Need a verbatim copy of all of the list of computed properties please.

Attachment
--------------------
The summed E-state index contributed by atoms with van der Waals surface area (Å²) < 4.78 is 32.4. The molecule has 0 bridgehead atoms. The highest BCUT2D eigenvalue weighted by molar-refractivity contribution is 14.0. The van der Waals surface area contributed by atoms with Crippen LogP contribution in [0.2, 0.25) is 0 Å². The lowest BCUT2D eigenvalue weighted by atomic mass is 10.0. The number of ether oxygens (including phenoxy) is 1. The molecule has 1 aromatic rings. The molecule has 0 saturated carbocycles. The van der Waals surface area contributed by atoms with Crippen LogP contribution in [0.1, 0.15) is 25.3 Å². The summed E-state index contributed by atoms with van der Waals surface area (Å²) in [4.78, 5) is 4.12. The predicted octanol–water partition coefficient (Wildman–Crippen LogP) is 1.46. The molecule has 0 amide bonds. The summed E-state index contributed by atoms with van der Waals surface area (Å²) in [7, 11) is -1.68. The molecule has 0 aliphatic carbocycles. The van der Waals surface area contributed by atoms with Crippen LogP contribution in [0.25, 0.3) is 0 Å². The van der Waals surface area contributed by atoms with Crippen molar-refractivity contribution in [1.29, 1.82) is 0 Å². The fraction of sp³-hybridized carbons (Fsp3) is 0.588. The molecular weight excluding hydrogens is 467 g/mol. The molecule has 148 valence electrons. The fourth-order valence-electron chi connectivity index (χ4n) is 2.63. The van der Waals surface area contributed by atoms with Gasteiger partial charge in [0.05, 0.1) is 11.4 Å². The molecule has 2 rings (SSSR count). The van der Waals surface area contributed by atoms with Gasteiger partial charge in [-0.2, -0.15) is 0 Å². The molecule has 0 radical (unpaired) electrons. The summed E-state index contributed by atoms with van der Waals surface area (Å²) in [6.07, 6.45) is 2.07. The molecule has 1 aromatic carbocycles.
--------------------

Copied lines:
The summed E-state index contributed by atoms with van der Waals surface area (Å²) < 4.78 is 32.4. The molecule has 0 bridgehead atoms. The highest BCUT2D eigenvalue weighted by molar-refractivity contribution is 14.0. The van der Waals surface area contributed by atoms with Crippen LogP contribution in [0.2, 0.25) is 0 Å². The lowest BCUT2D eigenvalue weighted by atomic mass is 10.0. The number of ether oxygens (including phenoxy) is 1. The molecule has 1 aromatic rings. The molecule has 0 saturated carbocycles. The van der Waals surface area contributed by atoms with Crippen LogP contribution in [0.1, 0.15) is 25.3 Å². The summed E-state index contributed by atoms with van der Waals surface area (Å²) in [4.78, 5) is 4.12. The predicted octanol–water partition coefficient (Wildman–Crippen LogP) is 1.46. The molecule has 0 amide bonds. The summed E-state index contributed by atoms with van der Waals surface area (Å²) in [7, 11) is -1.68. The molecule has 0 aliphatic carbocycles. The van der Waals surface area contributed by atoms with Crippen LogP contribution in [0.25, 0.3) is 0 Å². The van der Waals surface area contributed by atoms with Crippen molar-refractivity contribution in [1.29, 1.82) is 0 Å². The fraction of sp³-hybridized carbons (Fsp3) is 0.588. The molecular weight excluding hydrogens is 467 g/mol. The molecule has 148 valence electrons. The fourth-order valence-electron chi connectivity index (χ4n) is 2.63. The van der Waals surface area contributed by atoms with Gasteiger partial charge in [0.05, 0.1) is 11.4 Å². The molecule has 2 rings (SSSR count). The van der Waals surface area contributed by atoms with Gasteiger partial charge in [-0.2, -0.15) is 0 Å². The molecule has 0 radical (unpaired) electrons. The summed E-state index contributed by atoms with van der Waals surface area (Å²) in [6.07, 6.45) is 2.07. The molecule has 1 aromatic carbocycles.